At trial, the defendant did not deny that he fatally stabbed Raymond Sour at about 11 P.M. on July 1, 1990. Rather, he argued that his was a "classic case of manslaughter" grounded on intoxication and provocation. Abundant evidence was introduced of his ingesting a substantial amount of alcohol together with a "hit" of LSD prior to the stabbing. [Note 1] At one point in the evening, the defendant and Sour, who also had been drinking, found themselves in the apartment of a friend where they argued and where Sour threatened to kick the defendant in the head. The defendant testified that Sour grabbed him by the throat and said "I'm going to kill you and your kids. I'm going to cut them." Immediately after the threat, the defendant ran to his home which was next door. There, he was observed as appearing "upset" and "scared" as he ran upstairs to check his four children. He then said, "Nobody is going to kill my kids." Within a short time, he obtained his fishing knife from the kitchen of his home, ran back to his neighbor's apartment and knocked at its door. At that point, no more than five minutes had elapsed from his first leaving that apartment. An occupant of the apartment, who was standing beside Sour within the apartment, opened the door and said "Ed, don't stab me with that." The defendant reached through the doorway, pushing Sour against the wall and stabbing him once in the upper left side of his abdomen. At that time, the defendant was heard to say that Sour was "not going to hurt my kids" and that he "got what he deserved." The defendant then ran to his cousin's nearby home, handed him the knife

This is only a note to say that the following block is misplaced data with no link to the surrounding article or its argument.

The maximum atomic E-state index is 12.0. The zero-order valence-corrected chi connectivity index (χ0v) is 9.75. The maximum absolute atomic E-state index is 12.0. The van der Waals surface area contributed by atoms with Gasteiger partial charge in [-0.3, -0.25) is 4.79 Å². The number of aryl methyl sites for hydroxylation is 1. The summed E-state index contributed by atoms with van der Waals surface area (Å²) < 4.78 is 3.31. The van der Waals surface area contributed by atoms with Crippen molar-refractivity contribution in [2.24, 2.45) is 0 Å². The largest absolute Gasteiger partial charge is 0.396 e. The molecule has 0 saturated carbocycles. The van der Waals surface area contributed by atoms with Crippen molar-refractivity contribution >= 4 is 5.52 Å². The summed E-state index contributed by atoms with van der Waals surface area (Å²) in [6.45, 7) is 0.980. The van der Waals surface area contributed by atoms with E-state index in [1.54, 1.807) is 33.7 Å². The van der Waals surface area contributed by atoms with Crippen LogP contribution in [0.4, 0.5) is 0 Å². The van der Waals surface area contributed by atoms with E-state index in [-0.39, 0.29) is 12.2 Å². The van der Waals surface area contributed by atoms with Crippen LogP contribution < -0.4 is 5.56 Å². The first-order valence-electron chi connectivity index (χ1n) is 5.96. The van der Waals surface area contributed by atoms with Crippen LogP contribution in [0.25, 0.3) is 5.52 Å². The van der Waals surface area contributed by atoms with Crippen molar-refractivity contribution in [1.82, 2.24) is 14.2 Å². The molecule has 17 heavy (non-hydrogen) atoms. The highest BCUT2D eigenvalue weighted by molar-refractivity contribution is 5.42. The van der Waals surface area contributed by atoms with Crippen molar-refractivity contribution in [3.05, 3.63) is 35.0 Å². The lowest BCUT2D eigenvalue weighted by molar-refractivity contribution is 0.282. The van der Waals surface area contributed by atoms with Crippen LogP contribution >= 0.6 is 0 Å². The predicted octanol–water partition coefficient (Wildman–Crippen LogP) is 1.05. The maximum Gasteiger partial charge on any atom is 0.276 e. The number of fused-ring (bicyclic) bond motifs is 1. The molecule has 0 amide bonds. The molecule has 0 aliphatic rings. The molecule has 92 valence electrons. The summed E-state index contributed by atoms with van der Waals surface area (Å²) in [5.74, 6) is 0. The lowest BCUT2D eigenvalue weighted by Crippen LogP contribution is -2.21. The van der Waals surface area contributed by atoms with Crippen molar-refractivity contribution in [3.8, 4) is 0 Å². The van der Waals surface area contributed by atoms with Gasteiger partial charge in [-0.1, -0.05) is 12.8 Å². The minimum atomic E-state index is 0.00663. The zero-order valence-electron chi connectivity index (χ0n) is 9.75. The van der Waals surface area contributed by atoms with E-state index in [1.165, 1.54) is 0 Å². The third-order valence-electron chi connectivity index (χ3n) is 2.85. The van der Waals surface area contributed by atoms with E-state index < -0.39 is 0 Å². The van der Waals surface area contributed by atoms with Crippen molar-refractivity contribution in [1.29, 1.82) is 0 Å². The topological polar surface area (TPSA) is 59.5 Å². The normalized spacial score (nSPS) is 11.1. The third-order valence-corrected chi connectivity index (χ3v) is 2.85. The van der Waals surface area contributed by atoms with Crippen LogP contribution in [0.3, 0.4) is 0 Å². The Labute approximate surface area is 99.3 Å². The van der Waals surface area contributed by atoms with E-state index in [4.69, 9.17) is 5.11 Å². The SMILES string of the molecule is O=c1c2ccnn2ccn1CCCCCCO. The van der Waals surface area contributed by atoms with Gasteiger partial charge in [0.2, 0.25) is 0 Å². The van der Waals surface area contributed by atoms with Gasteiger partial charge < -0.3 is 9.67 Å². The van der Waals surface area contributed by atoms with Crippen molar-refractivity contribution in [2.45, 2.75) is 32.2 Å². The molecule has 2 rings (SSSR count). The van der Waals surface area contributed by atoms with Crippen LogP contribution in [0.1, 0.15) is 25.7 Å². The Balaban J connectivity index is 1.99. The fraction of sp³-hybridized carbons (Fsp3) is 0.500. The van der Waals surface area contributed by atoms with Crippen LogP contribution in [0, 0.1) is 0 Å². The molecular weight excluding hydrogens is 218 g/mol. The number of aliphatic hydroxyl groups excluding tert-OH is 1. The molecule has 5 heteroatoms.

and asked him to "[t]ake care of my kids." Police officers who arrived at the scene approximately fifteen minutes after the stabbing, observed the defendant running away and falling several times. When they arrested the defendant, the police officers noted that his eyes were red, his speech slurred and that he had a strong odor of alcohol about him. One officer described him as being "very much" intoxicated at the time. The defendant testified that due to the alcohol he consumed that day he was drunk and "couldn't think straight" and that it was "hard to explain the effect" of the LSD and schnapps but that he felt "run down . . . tingly [and] numb." While being transported to the police station and during his booking, the defendant stated that he was trying to protect his children, that Sour had threatened them and that he had not intended to hurt Sour. On cross-examination, the defendant testified that he knew where to get his knife and recalled running up the stairs of the neighbor's house, knocking on the door and stabbing Sour. He further testified that he knew whom he was after, was not confused as to whom he was going to attack, and knew that he stabbed Sour.